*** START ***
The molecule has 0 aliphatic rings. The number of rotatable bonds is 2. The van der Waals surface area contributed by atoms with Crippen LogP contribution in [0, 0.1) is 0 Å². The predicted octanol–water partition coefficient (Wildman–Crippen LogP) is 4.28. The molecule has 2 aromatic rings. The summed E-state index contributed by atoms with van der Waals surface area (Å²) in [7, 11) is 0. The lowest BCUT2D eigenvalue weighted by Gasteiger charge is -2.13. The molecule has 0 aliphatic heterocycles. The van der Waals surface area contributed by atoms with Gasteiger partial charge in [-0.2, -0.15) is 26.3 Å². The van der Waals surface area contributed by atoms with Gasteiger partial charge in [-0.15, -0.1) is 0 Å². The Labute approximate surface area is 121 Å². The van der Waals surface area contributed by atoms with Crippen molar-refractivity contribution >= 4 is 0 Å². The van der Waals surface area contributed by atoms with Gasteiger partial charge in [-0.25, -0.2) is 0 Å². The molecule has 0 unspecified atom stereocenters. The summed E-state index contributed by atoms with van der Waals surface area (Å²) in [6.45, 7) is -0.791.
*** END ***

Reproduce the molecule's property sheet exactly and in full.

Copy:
The molecule has 0 aliphatic rings. The number of rotatable bonds is 2. The van der Waals surface area contributed by atoms with Crippen LogP contribution in [0, 0.1) is 0 Å². The predicted octanol–water partition coefficient (Wildman–Crippen LogP) is 4.28. The molecule has 2 aromatic rings. The summed E-state index contributed by atoms with van der Waals surface area (Å²) in [7, 11) is 0. The lowest BCUT2D eigenvalue weighted by Gasteiger charge is -2.13. The molecule has 0 aliphatic heterocycles. The van der Waals surface area contributed by atoms with Gasteiger partial charge in [-0.2, -0.15) is 26.3 Å². The van der Waals surface area contributed by atoms with Gasteiger partial charge in [-0.15, -0.1) is 0 Å². The Labute approximate surface area is 121 Å². The van der Waals surface area contributed by atoms with Crippen molar-refractivity contribution >= 4 is 0 Å². The van der Waals surface area contributed by atoms with Gasteiger partial charge in [-0.25, -0.2) is 0 Å². The molecule has 0 unspecified atom stereocenters. The summed E-state index contributed by atoms with van der Waals surface area (Å²) in [6.45, 7) is -0.791.